Hand tools and fabrication machines
Follow these instructions to transform an old telephone into a scavenger hunt clue system.
Take apart the telephone and remove the keypad. Keypads use a system of rows and columns to detect key presses. This page gives good instructions for identifying buttons on a keypad and mapping them to the appropriate row and column using a multimeter with continuity. In my case, the keypad looks like this:
The circuit on your keypad (if visible) makes it very easy to identify which pins connect to each key. Unfortunately, my keypad's pins don't seem to form perfect rows and columns, so the second picture shows the matrix I created to help me divide the pins into rows and columns. The circled numbers represent the keypad pin numbers, the numbers in the matrix represent the keys, and the boxed numbers "I/O" represent the Arduino pins. Be sure to make note of the pin mapping, and then assign each of the keypad pins to an Arduino pin. My keypad is strange, as it seems to have more pins than necessary, but that's OK.
The third picture shows my final simplified matrix, only making use of the buttons I use. It almost looks like rows and columns at this point! In my code, I use placeholders A, B, C, and D to fill in the empty spots in the matrix. These keys don't exist on my keypad.
To make it easier to connect the keypad pins to the breadboard, solder extensions to the needed pins. In order to make this project, using each key on the keypad is not necessary, so the below picture only shows the pins I chose to use. I used a 4 digit passcode, so I only needed 5 keys (including * ).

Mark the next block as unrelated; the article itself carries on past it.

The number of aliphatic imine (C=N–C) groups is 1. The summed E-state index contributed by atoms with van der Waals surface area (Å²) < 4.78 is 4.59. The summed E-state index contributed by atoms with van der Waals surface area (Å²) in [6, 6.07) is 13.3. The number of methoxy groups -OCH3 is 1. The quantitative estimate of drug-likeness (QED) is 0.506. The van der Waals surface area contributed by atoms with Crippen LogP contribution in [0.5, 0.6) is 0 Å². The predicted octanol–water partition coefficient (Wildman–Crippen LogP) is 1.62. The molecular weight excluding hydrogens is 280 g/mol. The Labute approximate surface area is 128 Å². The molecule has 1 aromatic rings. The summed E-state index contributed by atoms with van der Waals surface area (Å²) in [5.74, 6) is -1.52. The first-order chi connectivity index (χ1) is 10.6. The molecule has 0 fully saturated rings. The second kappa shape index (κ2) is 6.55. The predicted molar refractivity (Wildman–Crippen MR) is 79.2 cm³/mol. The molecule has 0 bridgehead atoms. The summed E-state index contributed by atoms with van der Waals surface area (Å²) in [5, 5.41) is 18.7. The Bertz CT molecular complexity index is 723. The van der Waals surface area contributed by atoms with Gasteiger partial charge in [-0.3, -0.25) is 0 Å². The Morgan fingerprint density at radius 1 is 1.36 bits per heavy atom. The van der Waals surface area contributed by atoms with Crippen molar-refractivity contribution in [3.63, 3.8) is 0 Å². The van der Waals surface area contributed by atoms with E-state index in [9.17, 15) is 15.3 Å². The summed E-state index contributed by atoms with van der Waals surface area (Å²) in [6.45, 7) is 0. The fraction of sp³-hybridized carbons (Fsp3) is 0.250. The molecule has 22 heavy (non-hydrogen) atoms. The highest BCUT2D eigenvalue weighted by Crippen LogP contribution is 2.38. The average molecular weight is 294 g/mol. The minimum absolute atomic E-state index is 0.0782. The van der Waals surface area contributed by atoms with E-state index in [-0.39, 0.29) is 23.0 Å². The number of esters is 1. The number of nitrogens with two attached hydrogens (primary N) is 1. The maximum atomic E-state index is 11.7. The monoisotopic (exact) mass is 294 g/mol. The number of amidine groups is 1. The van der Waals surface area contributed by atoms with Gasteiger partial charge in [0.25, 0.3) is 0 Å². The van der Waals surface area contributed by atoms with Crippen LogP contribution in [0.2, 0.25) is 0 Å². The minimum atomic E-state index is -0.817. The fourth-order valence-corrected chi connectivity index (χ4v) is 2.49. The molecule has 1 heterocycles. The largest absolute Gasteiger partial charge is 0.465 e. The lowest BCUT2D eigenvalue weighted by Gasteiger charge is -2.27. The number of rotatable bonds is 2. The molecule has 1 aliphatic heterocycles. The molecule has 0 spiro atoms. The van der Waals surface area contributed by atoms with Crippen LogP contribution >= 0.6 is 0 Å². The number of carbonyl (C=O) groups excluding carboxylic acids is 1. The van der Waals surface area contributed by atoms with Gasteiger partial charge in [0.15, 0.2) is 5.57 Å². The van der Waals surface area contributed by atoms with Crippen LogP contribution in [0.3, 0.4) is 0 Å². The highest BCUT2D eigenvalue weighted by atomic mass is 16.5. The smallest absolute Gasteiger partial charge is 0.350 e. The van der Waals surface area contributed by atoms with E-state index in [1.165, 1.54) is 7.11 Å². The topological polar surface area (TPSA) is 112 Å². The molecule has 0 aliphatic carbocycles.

In my project the voice in the clue is Peter from Natural Readers text to speech. Download the voice file. Next, prepare the morse code. There are many morse code audio generators online, but I used this one from SCPhillips.com. Download this file as well. Also, download this key press beep sound.
Audacity is a great tool for editing audio, and can be used to merge the morse code and voice files as well as shorten the beeps into a single beep.
Drag and drop these files into Audacity and adjust the clue file until it fits your needs. Also, shorten the keypad beeps by highlighting the unwanted portion and tapping delete.
Save the Audacity file, then Export each track separately as MP3. If you have never used Audacity before, you may have to download the LAME MP3 encoder.
In order for the audio files to play on this specific MP3 player board, they must be named correctly and placed inside a folder on the SD card. Each MP3 must be named 001, 002, etc to correspond with trigger pins 1-9 on the MP3 board. Also, the files must be inside a folder named 01 on the SD card. Other MP3 trigger boards may be able to handle this easier.
For this project, the Keypad and Password Arduino libraries are needed. Download and install these libraries, and download the code for this project (below). Make the passcode whatever you'd like, and fill in the key matrix with your corresponding keys.
Gut the inside of the telephone and cram the new stuff inside! You may can squeeze a power bank in there.